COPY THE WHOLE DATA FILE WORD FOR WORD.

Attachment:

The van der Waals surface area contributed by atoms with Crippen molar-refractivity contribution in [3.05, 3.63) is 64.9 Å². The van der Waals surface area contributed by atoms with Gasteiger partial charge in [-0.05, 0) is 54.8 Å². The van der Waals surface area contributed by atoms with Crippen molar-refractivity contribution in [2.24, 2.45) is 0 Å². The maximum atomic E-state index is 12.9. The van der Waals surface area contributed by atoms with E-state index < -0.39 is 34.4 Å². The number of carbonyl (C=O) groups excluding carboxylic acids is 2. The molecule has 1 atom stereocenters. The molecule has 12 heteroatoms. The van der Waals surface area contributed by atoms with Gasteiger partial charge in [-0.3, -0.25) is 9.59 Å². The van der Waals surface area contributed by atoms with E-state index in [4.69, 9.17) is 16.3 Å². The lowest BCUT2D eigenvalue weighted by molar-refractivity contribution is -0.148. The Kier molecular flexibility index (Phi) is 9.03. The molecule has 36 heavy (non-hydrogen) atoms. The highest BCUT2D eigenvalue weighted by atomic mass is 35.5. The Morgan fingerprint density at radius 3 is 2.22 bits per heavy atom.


The van der Waals surface area contributed by atoms with Crippen molar-refractivity contribution in [3.05, 3.63) is 64.9 Å². The van der Waals surface area contributed by atoms with Gasteiger partial charge in [-0.05, 0) is 54.8 Å². The van der Waals surface area contributed by atoms with Crippen molar-refractivity contribution in [2.24, 2.45) is 0 Å². The maximum atomic E-state index is 12.9. The van der Waals surface area contributed by atoms with E-state index < -0.39 is 34.4 Å². The number of carbonyl (C=O) groups excluding carboxylic acids is 2. The molecule has 1 atom stereocenters. The molecule has 12 heteroatoms. The van der Waals surface area contributed by atoms with Gasteiger partial charge in [-0.3, -0.25) is 9.59 Å². The van der Waals surface area contributed by atoms with E-state index in [4.69, 9.17) is 16.3 Å². The lowest BCUT2D eigenvalue weighted by molar-refractivity contribution is -0.148. The Kier molecular flexibility index (Phi) is 9.03. The molecule has 36 heavy (non-hydrogen) atoms. The highest BCUT2D eigenvalue weighted by atomic mass is 35.5. The Morgan fingerprint density at radius 3 is 2.22 bits per heavy atom.